Power in Numbers: How Wound Care Organizations Can Combine Forces

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by Thomas E. Serena MD, FACS, FACHM, FAPWCA

"We must all hang together, or assuredly we shall all hang separately."
Ben Franklin

There are numerous societies dedicated to the fields of wound care and hyperbaric medicine: The Association for the Advancement of Wound Care (AAWC), The American Professional Wound Care Association (APWCA), The Wound Healing Society, The American College of Hyperbaric Medicine, The Undersea and Hyperbaric Medicine Society (UHMS), Wound Ostomy and Continence Nurses Society (WOCN) to name a few.

Over the years, I have had the pleasure of serving on a number of their boards. Personal experience persuades me that the volunteer leaders of these societies work tirelessly to promote the gradually expanding field of "woundology." However, despite our best efforts the various organizations boast only a modest membership with the WOCN leading with over 4,000 nursing professionals and the next largest claiming less than 2,000 members. Most of these organizations are interprofessional groups that include members with varied educational backgrounds.

Physicians, in most cases, represent a minority of the societal membership. As a result no single society speaks for the field. Recently, the National Quality Forum overlooked every established wound care society when it sought experts in wound healing to develop quality measures. The success of the Alliance of Wound Care Stakeholders which represents multiple societies demonstrates that “size matters.” In our current fragmented form we are too small and insignificant to influence government policy or regulatory bodies such as the FDA.

The solution is simple: combine all of the current wound and hyperbaric societies into one interprofessional association with the goal of a membership of 10,000 associates. If we hang together we can participate in government policy-making, influence regulatory agencies on such topics as surrogate endpoints, driving research efforts, lobbying for appropriate reimbursement, and finally garnering the respect of the medical community as a valid specialty.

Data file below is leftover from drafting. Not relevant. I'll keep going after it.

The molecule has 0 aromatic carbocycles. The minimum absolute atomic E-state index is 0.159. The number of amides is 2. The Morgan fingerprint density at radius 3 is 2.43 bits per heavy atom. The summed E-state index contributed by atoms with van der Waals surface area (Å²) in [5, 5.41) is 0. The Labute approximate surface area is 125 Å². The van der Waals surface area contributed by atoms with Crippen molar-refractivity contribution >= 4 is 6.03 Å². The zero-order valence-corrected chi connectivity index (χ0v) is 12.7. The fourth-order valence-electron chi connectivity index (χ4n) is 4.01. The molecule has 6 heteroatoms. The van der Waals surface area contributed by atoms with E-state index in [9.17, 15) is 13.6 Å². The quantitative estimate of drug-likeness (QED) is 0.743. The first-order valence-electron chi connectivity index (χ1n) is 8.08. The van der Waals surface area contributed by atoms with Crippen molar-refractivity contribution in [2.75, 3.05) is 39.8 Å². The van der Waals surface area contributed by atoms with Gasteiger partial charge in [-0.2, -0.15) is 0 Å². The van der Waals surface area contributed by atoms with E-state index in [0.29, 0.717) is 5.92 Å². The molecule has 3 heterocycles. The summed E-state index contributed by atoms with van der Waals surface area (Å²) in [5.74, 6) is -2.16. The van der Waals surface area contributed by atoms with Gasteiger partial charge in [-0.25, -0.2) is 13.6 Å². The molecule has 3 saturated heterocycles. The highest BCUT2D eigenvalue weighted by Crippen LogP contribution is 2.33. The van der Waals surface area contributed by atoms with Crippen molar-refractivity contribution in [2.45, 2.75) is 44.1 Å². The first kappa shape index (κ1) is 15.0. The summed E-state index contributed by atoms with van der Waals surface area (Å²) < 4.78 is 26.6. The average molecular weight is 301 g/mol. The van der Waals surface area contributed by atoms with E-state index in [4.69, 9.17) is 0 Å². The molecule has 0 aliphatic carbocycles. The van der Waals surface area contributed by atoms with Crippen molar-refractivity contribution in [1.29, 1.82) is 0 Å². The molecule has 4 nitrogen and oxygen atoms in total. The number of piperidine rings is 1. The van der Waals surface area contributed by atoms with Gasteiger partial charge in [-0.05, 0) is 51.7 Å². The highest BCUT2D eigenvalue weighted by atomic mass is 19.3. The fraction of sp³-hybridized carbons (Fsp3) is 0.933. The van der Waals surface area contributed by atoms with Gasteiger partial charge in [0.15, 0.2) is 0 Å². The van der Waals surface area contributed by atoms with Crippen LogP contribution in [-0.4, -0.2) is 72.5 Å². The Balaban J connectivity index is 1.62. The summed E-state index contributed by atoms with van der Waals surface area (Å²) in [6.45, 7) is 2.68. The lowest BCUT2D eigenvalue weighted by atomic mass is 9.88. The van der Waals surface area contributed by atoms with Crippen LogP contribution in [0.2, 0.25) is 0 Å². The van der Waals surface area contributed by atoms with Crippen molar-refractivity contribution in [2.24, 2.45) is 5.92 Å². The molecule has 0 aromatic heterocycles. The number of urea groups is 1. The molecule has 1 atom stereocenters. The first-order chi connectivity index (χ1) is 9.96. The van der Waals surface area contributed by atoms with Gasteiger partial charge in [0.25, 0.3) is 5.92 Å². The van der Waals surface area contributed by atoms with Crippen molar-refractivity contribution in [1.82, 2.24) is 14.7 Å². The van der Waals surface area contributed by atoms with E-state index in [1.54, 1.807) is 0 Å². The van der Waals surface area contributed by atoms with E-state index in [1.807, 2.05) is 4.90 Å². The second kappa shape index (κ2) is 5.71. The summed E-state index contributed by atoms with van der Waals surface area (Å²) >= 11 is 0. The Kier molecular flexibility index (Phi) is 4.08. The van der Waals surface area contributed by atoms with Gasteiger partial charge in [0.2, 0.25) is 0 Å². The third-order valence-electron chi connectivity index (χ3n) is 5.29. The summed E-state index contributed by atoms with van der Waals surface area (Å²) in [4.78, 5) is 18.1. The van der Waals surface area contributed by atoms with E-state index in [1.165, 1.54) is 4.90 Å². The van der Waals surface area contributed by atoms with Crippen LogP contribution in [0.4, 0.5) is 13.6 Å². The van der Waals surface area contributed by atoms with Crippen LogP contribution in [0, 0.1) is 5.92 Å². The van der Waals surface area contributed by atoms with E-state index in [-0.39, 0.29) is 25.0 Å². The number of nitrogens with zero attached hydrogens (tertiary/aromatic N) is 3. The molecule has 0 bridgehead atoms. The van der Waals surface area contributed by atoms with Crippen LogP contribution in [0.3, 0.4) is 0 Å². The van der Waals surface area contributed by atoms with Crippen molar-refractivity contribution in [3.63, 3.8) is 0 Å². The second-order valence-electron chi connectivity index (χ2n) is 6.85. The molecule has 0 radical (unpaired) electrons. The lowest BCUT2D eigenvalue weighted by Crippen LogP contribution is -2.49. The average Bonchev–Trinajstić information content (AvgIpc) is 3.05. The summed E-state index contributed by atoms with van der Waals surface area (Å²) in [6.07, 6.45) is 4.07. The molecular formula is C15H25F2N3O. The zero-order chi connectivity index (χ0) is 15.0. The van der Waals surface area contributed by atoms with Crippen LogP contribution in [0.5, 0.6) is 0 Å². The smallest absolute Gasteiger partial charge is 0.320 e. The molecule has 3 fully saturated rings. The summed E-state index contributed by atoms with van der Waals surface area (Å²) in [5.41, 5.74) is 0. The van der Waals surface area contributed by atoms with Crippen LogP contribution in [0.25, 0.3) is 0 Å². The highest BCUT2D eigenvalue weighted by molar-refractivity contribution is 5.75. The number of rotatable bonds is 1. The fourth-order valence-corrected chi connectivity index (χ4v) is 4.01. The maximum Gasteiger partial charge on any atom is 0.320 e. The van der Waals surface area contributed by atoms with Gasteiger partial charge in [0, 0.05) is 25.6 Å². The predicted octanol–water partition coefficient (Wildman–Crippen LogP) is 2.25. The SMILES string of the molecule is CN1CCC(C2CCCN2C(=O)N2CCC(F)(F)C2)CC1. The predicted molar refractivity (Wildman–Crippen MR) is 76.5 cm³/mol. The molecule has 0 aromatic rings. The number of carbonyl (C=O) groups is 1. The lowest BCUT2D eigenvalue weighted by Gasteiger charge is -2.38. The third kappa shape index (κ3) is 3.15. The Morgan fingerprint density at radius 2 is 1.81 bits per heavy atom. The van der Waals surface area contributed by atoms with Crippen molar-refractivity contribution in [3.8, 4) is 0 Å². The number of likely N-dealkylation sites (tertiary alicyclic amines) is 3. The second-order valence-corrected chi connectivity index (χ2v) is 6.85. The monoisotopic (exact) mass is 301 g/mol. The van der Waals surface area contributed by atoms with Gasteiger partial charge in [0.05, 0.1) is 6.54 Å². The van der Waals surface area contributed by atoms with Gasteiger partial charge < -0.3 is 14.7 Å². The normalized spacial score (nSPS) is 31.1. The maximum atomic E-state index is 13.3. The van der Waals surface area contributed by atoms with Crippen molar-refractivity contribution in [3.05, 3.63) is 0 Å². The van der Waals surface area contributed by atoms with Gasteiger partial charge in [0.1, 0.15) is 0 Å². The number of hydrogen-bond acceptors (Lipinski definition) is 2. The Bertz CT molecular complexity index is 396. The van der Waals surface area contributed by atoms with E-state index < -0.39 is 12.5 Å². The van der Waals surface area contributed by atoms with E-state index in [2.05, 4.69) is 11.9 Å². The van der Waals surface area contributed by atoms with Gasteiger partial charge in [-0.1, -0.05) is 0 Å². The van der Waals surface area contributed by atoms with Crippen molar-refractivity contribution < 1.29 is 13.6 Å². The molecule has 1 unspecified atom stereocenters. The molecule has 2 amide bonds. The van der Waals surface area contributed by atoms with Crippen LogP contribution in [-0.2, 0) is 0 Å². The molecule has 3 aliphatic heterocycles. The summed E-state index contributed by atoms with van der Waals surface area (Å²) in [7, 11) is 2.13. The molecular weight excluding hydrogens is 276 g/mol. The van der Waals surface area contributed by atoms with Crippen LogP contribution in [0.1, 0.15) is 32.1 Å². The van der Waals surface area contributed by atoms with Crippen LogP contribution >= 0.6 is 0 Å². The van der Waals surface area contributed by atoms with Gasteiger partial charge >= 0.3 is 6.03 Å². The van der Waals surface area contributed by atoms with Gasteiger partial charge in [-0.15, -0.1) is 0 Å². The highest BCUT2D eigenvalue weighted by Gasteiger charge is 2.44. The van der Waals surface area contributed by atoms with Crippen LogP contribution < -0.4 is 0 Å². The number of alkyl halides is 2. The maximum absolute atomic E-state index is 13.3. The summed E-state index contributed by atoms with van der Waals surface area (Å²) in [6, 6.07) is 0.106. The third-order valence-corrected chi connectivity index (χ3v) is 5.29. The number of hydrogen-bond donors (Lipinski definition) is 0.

About The Author
Dr. Thomas Serena has published more than 75 peer-reviewed papers and has made in excess of 200 presentations worldwide. He has been elected to the Board of Directors of both The Wound Healing Society and the American College of Hyperbaric Medicine (ACHM), the leading academic society in the field of Hyperbaric Medicine. In 2013 Dr. Serena was elected vice president of the American Professional Wound Care Association (APWCA). Dr. Serena has opened and operates Wound Care and hyperbaric oxygen treatment clinics across the United States.

The views and opinions expressed in this blog are solely those of the author, and do not represent the views of WoundSource, Kestrel Health Information, Inc., its affiliates, or subsidiary companies.

WoundSource ENEWS


Well put! Similar to sororities and fraternities, in some regard it has become a matter of popularity amongst those having the most power and influence. A SME (subject matter expert) with many years experience and a plethora of societal involvement beyond the beside, is in fact a key opinion leader that can contribute to the greater good of the whole body. In this case "more is more" and not less.

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